Adu Koranteng: Ghana Must Invest More On Renewable Energy To Secure Future Needs

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Adu Koranteng

A business and Financial Journalist, Kwabena Adu Koranteng, has advised the president, Nana Akufo Addo, to instruct the Finance Minister, Ken Ofori Atta to release more funds to the Energy Ministry to expand the renewable energy projects under the ministry to enhance sustainable energy production in Ghana.

He said Investing in solar and wind energy is safe and reliable as well as profitable for the growth and sustainability of Ghana’s economy.

According to him Ghana is doing well in renewable energy development but we can do better like Countries like Morocco, Algeria.

“The president has so far done well with the connection of the entire Jubilee House — the seat of government to the solar power.

Today, Jubilee House has been powered with solar energy with a 9 12- kilowatt solar power at a cost of US$1,494,350.00, an initiative that strongly shows the commitment and determination of the Akufo Addo government to promote the development of renewable energy.”

The Bui Power Authority, the Managers of the Bui Hydropower Dam project in the Banda District of the Bono Region in Ghana, has also constructed a US$48 million-dollar solar power project in Ghana to augment its power supply system.

The solar farm has added 250 Megawatts (MW) of power to the existing 400 MW dam’s production capacity. BPA has also constructed a one megawatt (1MW) floating plant on the Bui Reservoir, a project which would be the first of its kind in the West Africa sub-region.

The development of solar projects is in line with the government’s National Determined Contribution (NDC) towards the United Nation’s Framework Convention on Climate Change (UNFCC) where it strives to adopt innovative and sustainable technologies within the renewable energy sphere to meet its commitment to the agreement.

“I believe that the government has done well but can do better by connecting all the Ministries, Departments and Agencies to solar power.

We can also connect all government buildings and facilities to the solar power. That will reduce the high dependency rate on the Hydro dams and the other thermal plants operating in the country. It is also cheap and safe.

This is what we need to do and I want its implementation to be part of the success stories of President Akufo Addo”.

Renewable energy, often referred to as clean energy, comes from natural sources or processes that are constantly replenished. For example, sunlight or wind keep shining and blowing, even if their availability depends on time and weather.

While renewable energy is often thought of as a new technology, harnessing nature’s power has long been used for heating, transportation, lighting, and more.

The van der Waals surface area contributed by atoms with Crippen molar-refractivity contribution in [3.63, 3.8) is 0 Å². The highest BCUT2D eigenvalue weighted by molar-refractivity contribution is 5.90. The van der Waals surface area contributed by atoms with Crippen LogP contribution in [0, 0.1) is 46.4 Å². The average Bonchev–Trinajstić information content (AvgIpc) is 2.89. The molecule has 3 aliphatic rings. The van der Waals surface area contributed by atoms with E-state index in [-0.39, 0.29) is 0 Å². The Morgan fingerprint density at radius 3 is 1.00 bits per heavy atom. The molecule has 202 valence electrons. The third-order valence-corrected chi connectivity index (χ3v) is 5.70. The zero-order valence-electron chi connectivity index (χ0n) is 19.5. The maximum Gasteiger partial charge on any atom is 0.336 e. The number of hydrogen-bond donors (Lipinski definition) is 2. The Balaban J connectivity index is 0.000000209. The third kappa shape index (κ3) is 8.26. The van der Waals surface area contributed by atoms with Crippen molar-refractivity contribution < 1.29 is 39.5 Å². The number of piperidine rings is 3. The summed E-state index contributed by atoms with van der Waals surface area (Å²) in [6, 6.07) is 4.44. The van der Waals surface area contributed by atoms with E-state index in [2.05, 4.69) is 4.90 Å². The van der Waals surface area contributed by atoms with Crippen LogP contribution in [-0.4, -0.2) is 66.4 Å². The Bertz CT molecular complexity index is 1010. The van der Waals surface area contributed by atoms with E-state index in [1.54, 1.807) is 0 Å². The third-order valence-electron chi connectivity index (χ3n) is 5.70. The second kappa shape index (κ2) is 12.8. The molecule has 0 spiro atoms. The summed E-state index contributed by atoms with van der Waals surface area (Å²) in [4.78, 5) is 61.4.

Humans have been harnessing solar energy for thousands of years—to grow crops, stay warm, and dry foods. According to the National Renewable Energy Laboratory, “more energy from the sun falls on the earth in one hour than is used by everyone in the world in one year.” Today, we use the sun’s rays in many ways—to heat homes and businesses, to warm water, or power devices.

Solar, or photovoltaic (PV), cells are made from silicon or other materials that transform sunlight directly into electricity. Distributed solar systems generate electricity locally for homes and businesses, either through rooftop panels or community projects that power entire neighborhoods.

Solar farms can generate power for thousands of homes, using mirrors to concentrate sunlight across acres of solar cells. Floating solar farms—or “floatovoltaics”—can be an effective use of wastewater facilities and bodies of water that aren’t ecologically sensitive.
  
Solar energy systems don’t produce air pollutants or greenhouse gases, and as long as they are responsibly sited, most solar panels have few environmental impacts beyond the manufacturing process.
 
Ghana is endowed with substantial renewable energy potential including solar, wind, biomass and hydro resources. However, its full potential is yet to be tapped except in the case of biomass which provides over60% of the country’s energy resources.

For the purpose of security of supply; to avoid over exploitation of the forest resources and for other economic and social benefits, the Government has decided to develop other renewable resources.

In addition, the Government has been committed to the sustainable development and productive use of renewable energy to address energy access issues, contribute to the fight against climate change, and resolve sanitation problems and to create green jobs for Ghanaians.

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ADU KORANTENG

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